The 2009 Nurse Practitioner Entrepreneur of the Year - family NP Teri Bunker - knows that size matters. After 5 years of running Bridge City Family Medical Clinic out of a small office in Portland, Ore., she bought and renovated a larger building last summer. She now owns 5,000 square feet of office space that includes a kitchen and a gym. This expansion allowed her to supplement her staff, which now includes three physicians, two family nurse practitioners and a personal trainer. The clinic's patient roster is now a robust 350 per week, prompting Bunker to make grander plans.
Along with this growth, Bunker's anxiety has expanded. "It was less scary to start out than to grow to where I am now," she acknowledges. "I have 11 employees, and I'm hiring more - and they're buying houses based on the job they have. That's a lot of responsibility."
Five years after graduating from her NP program, in 2003, Bunker was working for the Clackamas County (Oregon) Health Department and not loving it. She could find another job, but she doubted it would be one she'd want to stick with. What she really wanted, she realized, was to be the boss.
Bunker mentioned her idea to her partner, who said, "Why don't you just do it? What's the worst that could happen?" With that little push, Bunker determined that it was financially feasible. Her student loans were paid off, and the couple was able to take out a home equity loan. "Cindy told me not to worry as $75,000 was a small price for a dream, and she was confident I was going to be successful," Bunker says.
But the practical aspects of opening an NP practice were harder to manage. Bunker had heard that practice laws in Oregon favored independent practice and business ownership for nurse practitioners. But when she looked for a mentor in the Portland area, she found no one. She queried her former professors, and they couldn't help her connect with anyone running a practice like the one she envisioned.
The NP practices she found didn't compete with physician offices. They were rural or catered to the uninsured - niches traditionally shunned by physicians. Bunker wanted an office in the city, and she wanted to make money at it. Her lack of role models made her think twice: "When you don't see people around you doing it, it's scary. What makes me think I can do it?"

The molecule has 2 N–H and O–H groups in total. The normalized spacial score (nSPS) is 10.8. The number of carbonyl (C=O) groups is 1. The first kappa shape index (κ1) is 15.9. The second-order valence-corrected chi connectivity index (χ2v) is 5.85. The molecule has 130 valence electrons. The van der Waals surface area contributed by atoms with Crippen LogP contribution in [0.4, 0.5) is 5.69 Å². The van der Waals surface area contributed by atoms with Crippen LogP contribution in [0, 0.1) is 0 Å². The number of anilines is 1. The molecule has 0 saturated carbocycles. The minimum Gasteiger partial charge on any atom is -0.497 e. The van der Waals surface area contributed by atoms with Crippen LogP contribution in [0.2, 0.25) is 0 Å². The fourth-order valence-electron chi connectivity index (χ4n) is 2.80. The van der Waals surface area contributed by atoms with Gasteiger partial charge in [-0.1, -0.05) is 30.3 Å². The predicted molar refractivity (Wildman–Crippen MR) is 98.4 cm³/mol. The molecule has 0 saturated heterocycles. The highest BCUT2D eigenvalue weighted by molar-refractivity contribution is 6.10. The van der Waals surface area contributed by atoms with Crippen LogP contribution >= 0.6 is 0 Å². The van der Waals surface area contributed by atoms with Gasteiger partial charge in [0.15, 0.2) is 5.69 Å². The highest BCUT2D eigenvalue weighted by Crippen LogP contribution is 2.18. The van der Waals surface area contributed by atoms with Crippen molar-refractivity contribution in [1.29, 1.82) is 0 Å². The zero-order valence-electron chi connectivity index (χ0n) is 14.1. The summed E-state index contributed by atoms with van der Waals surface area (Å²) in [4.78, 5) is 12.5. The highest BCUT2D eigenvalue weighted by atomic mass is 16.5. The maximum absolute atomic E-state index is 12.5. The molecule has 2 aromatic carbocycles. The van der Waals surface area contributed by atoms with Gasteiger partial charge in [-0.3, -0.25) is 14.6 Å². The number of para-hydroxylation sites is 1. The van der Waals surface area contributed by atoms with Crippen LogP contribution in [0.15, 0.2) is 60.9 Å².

So she ran the numbers. Bunker's business model targeted Medicaid patients. Oregon was experiencing budget problems and had cut funding to its Medicaid program. Like other states, Oregon paid private insurance companies to administer its public program. When the state cut funding, the insurance companies slashed reimbursement rates. In response, many healthcare providers dropped their contracts and would no longer accept Medicaid patients - leaving thousands of patients with no place to go.
Bunker's plan was to take on these patients. After her position with the health department, she knew the challenges of working with this population and was comfortable caring for them. With the lower reimbursement rates, she knew she'd have to see more Medicaid patients than she would if her patients had commercial insurance. Her plan was simply to work harder and smarter than the next guy.
The model worked for Bunker, and her patient roster grew quickly. Based on her success, last year she was able to negotiate a large capitated contract with a Medicaid insurer, which she hopes will open the door to such contracts with other insurers as well. Under a capitated plan, the insurance company guarantees a certain number of patients per year at a certain monthly payment per patient. Bunker handles all their primary care. The more patients in the plan, the more the risk is spread: High utilizers are balanced by healthy patients who seldom need to be seen.